Monday, 18 June 2012

Canada Is the Best Country to Be a Woman? Well, Sure a Lot Better than the US

For some time I've been meaning to write about what difficult choices young women and their families must make in the US.  We've had had visitors recently who've told us what little guaranteed maternity leave there is (three months without pay is considered good, and forget about fathers getting any leave.) Child care costs are also so high that I'd hate to be a young coiuple trying to decide if having kids is a viable economic option.

Our visitors have been surprised to learn that maternity and parental leave is now part of the employment insurance program in Canada.  Figuring out how much a parent is eligible for can take some calculations, but basically 35 weeks at 55 per cent of what you were making is the minimum.  In Quebec, once you go back to work, you can also get a tax credit for your child care expenses, and are eligible for $7 a day daycare.  The latter is in relatively short supply--Jeanne's parents just learned that she will have a place  around the time she turns two, although she was registered when she was born--but the program makes it much easier for women to stay in the labour market.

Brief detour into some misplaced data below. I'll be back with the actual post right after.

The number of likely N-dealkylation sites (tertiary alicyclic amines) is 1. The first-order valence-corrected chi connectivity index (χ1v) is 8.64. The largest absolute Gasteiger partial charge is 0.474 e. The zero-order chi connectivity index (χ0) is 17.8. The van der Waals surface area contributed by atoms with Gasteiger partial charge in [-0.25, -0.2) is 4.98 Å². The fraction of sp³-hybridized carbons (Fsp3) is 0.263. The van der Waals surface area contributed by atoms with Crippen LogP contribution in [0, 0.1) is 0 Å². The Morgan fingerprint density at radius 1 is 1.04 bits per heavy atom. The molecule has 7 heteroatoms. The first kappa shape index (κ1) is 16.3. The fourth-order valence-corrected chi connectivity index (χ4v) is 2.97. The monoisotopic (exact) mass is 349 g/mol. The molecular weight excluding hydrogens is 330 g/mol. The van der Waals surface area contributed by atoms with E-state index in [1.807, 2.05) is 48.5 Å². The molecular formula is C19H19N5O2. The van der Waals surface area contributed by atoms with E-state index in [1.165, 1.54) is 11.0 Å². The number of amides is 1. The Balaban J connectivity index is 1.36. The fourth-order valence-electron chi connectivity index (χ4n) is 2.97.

So the recent survey of G20 countries which puts Canada at the top of the list of
"Best Countries for Women" comes as no surprise to me.  Child care, health care, a decent legal framework: all of these count in the continuing struggle to allow women to reach their potential.  The benefits for society as a whole are immense, too, beginning with a safety net for children who have much better chances of leading healthy, happy lives than before the programs were started.

This is not to say that all is well here.  But certainly it's a lot better than it is in, say, the country that ranks 6.  That just happens to be our neighbor to the South.

The New York Times story on the survey says: “On most of the health indicators, whether it’s maternal mortality, child mortality or life expectancy, the U.S. does much worse than you would expect,” said Patrick Watt, global campaign and advocacy director for Save the Children. “The U.S. spends a lot on health as a percentage of G.D.P. but is very inefficient in translating that into health gains.”

It adds: "the lifetime risk of a woman in the United States to die from a pregnancy-related or birth-related cause stands at 1 in 2,100. Only three other countries categorized as “more developed nations” by Save the Children, rank lower: Albania, Moldova and Russia."

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